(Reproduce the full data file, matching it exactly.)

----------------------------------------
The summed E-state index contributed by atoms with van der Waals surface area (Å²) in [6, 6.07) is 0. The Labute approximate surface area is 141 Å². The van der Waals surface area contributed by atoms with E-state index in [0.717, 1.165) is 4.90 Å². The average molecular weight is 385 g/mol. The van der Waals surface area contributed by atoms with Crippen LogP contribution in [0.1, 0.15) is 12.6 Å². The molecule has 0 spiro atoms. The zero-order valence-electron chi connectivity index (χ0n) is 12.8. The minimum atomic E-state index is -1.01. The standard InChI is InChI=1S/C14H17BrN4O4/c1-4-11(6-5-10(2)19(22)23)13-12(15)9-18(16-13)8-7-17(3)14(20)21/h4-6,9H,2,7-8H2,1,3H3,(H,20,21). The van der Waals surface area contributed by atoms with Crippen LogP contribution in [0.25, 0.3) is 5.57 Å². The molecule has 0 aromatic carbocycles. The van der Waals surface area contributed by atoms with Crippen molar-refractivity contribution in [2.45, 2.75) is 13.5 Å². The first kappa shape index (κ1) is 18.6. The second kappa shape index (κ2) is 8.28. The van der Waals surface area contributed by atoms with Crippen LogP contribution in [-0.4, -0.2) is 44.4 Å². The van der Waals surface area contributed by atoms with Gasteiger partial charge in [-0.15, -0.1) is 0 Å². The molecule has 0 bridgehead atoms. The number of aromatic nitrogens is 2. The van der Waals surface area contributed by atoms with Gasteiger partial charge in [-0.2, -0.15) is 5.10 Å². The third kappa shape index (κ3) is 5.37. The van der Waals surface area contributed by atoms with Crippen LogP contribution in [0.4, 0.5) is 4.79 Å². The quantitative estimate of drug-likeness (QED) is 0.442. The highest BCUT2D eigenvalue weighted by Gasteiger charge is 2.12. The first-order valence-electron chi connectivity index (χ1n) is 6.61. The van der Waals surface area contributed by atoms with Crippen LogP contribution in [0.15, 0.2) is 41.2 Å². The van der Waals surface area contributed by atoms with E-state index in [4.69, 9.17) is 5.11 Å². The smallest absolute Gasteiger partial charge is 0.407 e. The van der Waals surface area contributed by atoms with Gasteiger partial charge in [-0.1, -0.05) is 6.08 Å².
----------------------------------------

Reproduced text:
The summed E-state index contributed by atoms with van der Waals surface area (Å²) in [6, 6.07) is 0. The Labute approximate surface area is 141 Å². The van der Waals surface area contributed by atoms with E-state index in [0.717, 1.165) is 4.90 Å². The average molecular weight is 385 g/mol. The van der Waals surface area contributed by atoms with Crippen LogP contribution in [0.1, 0.15) is 12.6 Å². The molecule has 0 spiro atoms. The zero-order valence-electron chi connectivity index (χ0n) is 12.8. The minimum atomic E-state index is -1.01. The standard InChI is InChI=1S/C14H17BrN4O4/c1-4-11(6-5-10(2)19(22)23)13-12(15)9-18(16-13)8-7-17(3)14(20)21/h4-6,9H,2,7-8H2,1,3H3,(H,20,21). The van der Waals surface area contributed by atoms with Crippen LogP contribution in [0.25, 0.3) is 5.57 Å². The molecule has 0 aromatic carbocycles. The van der Waals surface area contributed by atoms with Crippen molar-refractivity contribution in [2.45, 2.75) is 13.5 Å². The first kappa shape index (κ1) is 18.6. The second kappa shape index (κ2) is 8.28. The van der Waals surface area contributed by atoms with Crippen LogP contribution in [-0.4, -0.2) is 44.4 Å². The van der Waals surface area contributed by atoms with Gasteiger partial charge in [-0.15, -0.1) is 0 Å². The molecule has 0 bridgehead atoms. The number of aromatic nitrogens is 2. The van der Waals surface area contributed by atoms with Gasteiger partial charge in [-0.2, -0.15) is 5.10 Å². The third kappa shape index (κ3) is 5.37. The van der Waals surface area contributed by atoms with Crippen LogP contribution in [0.4, 0.5) is 4.79 Å². The quantitative estimate of drug-likeness (QED) is 0.442. The highest BCUT2D eigenvalue weighted by Gasteiger charge is 2.12. The first-order valence-electron chi connectivity index (χ1n) is 6.61. The van der Waals surface area contributed by atoms with Crippen LogP contribution in [0.15, 0.2) is 41.2 Å². The van der Waals surface area contributed by atoms with E-state index in [4.69, 9.17) is 5.11 Å². The smallest absolute Gasteiger partial charge is 0.407 e. The van der Waals surface area contributed by atoms with Gasteiger partial charge in [-0.1, -0.05) is 6.08 Å².